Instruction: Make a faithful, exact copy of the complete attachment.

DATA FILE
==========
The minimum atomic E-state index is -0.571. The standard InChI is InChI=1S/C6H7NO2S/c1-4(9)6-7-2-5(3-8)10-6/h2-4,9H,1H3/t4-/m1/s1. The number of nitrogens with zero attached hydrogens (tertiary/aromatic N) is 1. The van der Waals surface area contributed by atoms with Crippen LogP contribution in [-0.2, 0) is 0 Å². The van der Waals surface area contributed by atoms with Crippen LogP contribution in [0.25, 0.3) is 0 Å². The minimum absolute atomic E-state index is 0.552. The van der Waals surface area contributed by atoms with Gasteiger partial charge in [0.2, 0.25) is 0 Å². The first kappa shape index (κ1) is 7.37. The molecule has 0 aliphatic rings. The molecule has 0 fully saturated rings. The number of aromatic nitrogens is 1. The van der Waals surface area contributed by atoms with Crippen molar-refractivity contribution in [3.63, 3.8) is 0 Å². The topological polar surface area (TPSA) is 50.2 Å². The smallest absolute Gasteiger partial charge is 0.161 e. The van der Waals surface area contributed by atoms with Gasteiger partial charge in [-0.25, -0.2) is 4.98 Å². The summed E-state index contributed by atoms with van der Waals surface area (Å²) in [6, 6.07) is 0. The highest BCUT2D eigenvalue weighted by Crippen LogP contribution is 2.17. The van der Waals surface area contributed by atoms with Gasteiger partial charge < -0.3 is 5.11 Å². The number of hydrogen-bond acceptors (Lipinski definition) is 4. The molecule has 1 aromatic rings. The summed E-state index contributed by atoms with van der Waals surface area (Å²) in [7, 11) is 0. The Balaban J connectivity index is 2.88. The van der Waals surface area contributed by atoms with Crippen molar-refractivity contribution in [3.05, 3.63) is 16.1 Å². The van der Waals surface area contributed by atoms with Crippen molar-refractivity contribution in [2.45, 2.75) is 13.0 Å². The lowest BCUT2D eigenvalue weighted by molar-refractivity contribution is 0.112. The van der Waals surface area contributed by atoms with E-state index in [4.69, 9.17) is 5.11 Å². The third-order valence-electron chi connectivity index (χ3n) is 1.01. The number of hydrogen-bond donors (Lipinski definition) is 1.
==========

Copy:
The minimum atomic E-state index is -0.571. The standard InChI is InChI=1S/C6H7NO2S/c1-4(9)6-7-2-5(3-8)10-6/h2-4,9H,1H3/t4-/m1/s1. The number of nitrogens with zero attached hydrogens (tertiary/aromatic N) is 1. The van der Waals surface area contributed by atoms with Crippen LogP contribution in [-0.2, 0) is 0 Å². The van der Waals surface area contributed by atoms with Crippen LogP contribution in [0.25, 0.3) is 0 Å². The minimum absolute atomic E-state index is 0.552. The van der Waals surface area contributed by atoms with Gasteiger partial charge in [0.2, 0.25) is 0 Å². The first kappa shape index (κ1) is 7.37. The molecule has 0 aliphatic rings. The molecule has 0 fully saturated rings. The number of aromatic nitrogens is 1. The van der Waals surface area contributed by atoms with Crippen molar-refractivity contribution in [3.63, 3.8) is 0 Å². The topological polar surface area (TPSA) is 50.2 Å². The smallest absolute Gasteiger partial charge is 0.161 e. The van der Waals surface area contributed by atoms with Gasteiger partial charge in [-0.25, -0.2) is 4.98 Å². The summed E-state index contributed by atoms with van der Waals surface area (Å²) in [6, 6.07) is 0. The highest BCUT2D eigenvalue weighted by Crippen LogP contribution is 2.17. The van der Waals surface area contributed by atoms with Gasteiger partial charge < -0.3 is 5.11 Å². The number of hydrogen-bond acceptors (Lipinski definition) is 4. The molecule has 1 aromatic rings. The summed E-state index contributed by atoms with van der Waals surface area (Å²) in [7, 11) is 0. The Balaban J connectivity index is 2.88. The van der Waals surface area contributed by atoms with Crippen molar-refractivity contribution in [3.05, 3.63) is 16.1 Å². The van der Waals surface area contributed by atoms with Crippen molar-refractivity contribution in [2.45, 2.75) is 13.0 Å². The lowest BCUT2D eigenvalue weighted by molar-refractivity contribution is 0.112. The van der Waals surface area contributed by atoms with E-state index in [4.69, 9.17) is 5.11 Å². The third-order valence-electron chi connectivity index (χ3n) is 1.01. The number of hydrogen-bond donors (Lipinski definition) is 1.